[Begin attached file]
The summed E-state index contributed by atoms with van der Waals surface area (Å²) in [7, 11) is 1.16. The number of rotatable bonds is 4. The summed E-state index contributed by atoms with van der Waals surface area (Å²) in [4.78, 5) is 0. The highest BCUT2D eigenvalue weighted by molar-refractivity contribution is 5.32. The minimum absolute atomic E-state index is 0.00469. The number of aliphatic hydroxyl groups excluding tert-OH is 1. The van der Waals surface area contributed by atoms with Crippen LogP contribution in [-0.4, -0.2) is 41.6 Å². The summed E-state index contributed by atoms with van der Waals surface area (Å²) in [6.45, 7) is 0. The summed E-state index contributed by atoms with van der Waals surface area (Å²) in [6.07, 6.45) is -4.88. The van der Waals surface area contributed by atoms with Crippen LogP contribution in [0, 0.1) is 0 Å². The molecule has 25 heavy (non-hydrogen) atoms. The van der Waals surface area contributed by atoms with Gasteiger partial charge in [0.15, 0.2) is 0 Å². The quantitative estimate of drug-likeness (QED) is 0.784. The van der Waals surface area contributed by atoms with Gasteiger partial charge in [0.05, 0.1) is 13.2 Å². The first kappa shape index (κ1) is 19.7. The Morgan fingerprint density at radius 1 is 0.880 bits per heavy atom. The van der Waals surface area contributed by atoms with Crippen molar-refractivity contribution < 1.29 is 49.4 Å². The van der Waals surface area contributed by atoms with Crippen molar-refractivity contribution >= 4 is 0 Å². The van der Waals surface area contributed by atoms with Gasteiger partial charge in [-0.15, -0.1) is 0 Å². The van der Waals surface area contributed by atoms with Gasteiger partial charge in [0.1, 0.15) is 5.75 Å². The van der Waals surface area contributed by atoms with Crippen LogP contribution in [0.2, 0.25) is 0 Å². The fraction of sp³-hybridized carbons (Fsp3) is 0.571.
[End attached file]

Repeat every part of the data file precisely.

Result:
The summed E-state index contributed by atoms with van der Waals surface area (Å²) in [7, 11) is 1.16. The number of rotatable bonds is 4. The summed E-state index contributed by atoms with van der Waals surface area (Å²) in [4.78, 5) is 0. The highest BCUT2D eigenvalue weighted by molar-refractivity contribution is 5.32. The minimum absolute atomic E-state index is 0.00469. The number of aliphatic hydroxyl groups excluding tert-OH is 1. The van der Waals surface area contributed by atoms with Crippen LogP contribution in [-0.4, -0.2) is 41.6 Å². The summed E-state index contributed by atoms with van der Waals surface area (Å²) in [6.45, 7) is 0. The summed E-state index contributed by atoms with van der Waals surface area (Å²) in [6.07, 6.45) is -4.88. The van der Waals surface area contributed by atoms with Crippen LogP contribution in [0, 0.1) is 0 Å². The molecule has 25 heavy (non-hydrogen) atoms. The van der Waals surface area contributed by atoms with Gasteiger partial charge in [0.15, 0.2) is 0 Å². The quantitative estimate of drug-likeness (QED) is 0.784. The van der Waals surface area contributed by atoms with Gasteiger partial charge in [0.05, 0.1) is 13.2 Å². The first kappa shape index (κ1) is 19.7. The Morgan fingerprint density at radius 1 is 0.880 bits per heavy atom. The van der Waals surface area contributed by atoms with Crippen molar-refractivity contribution < 1.29 is 49.4 Å². The van der Waals surface area contributed by atoms with Crippen molar-refractivity contribution >= 4 is 0 Å². The van der Waals surface area contributed by atoms with Gasteiger partial charge in [-0.15, -0.1) is 0 Å². The van der Waals surface area contributed by atoms with Gasteiger partial charge in [0.1, 0.15) is 5.75 Å². The van der Waals surface area contributed by atoms with Crippen LogP contribution in [0.2, 0.25) is 0 Å². The fraction of sp³-hybridized carbons (Fsp3) is 0.571.